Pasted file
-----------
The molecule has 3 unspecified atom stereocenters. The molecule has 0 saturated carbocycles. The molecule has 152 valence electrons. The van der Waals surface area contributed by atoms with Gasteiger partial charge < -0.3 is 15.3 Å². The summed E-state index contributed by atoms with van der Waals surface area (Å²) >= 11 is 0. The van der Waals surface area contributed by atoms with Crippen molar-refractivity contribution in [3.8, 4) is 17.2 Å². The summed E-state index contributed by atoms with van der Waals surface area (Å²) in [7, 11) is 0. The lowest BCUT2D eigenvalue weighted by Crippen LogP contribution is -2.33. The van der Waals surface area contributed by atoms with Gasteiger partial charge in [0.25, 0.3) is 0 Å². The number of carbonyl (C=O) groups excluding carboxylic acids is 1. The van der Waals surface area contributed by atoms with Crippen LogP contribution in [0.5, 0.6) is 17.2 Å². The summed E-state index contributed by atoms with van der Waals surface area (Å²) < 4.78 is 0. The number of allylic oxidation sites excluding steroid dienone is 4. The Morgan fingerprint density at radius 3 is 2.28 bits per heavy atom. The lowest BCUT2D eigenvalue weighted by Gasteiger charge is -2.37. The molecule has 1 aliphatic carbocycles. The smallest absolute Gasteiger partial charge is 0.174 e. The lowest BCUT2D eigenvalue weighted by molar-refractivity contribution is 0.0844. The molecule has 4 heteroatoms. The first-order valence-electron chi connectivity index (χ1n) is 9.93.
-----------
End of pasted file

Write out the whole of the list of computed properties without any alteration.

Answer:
The molecule has 3 unspecified atom stereocenters. The molecule has 0 saturated carbocycles. The molecule has 152 valence electrons. The van der Waals surface area contributed by atoms with Gasteiger partial charge < -0.3 is 15.3 Å². The summed E-state index contributed by atoms with van der Waals surface area (Å²) >= 11 is 0. The van der Waals surface area contributed by atoms with Crippen molar-refractivity contribution in [3.8, 4) is 17.2 Å². The summed E-state index contributed by atoms with van der Waals surface area (Å²) in [7, 11) is 0. The lowest BCUT2D eigenvalue weighted by Crippen LogP contribution is -2.33. The van der Waals surface area contributed by atoms with Gasteiger partial charge in [0.25, 0.3) is 0 Å². The number of carbonyl (C=O) groups excluding carboxylic acids is 1. The van der Waals surface area contributed by atoms with Crippen LogP contribution in [0.5, 0.6) is 17.2 Å². The summed E-state index contributed by atoms with van der Waals surface area (Å²) < 4.78 is 0. The number of allylic oxidation sites excluding steroid dienone is 4. The Morgan fingerprint density at radius 3 is 2.28 bits per heavy atom. The lowest BCUT2D eigenvalue weighted by Gasteiger charge is -2.37. The molecule has 1 aliphatic carbocycles. The smallest absolute Gasteiger partial charge is 0.174 e. The lowest BCUT2D eigenvalue weighted by molar-refractivity contribution is 0.0844. The molecule has 4 heteroatoms. The first-order valence-electron chi connectivity index (χ1n) is 9.93.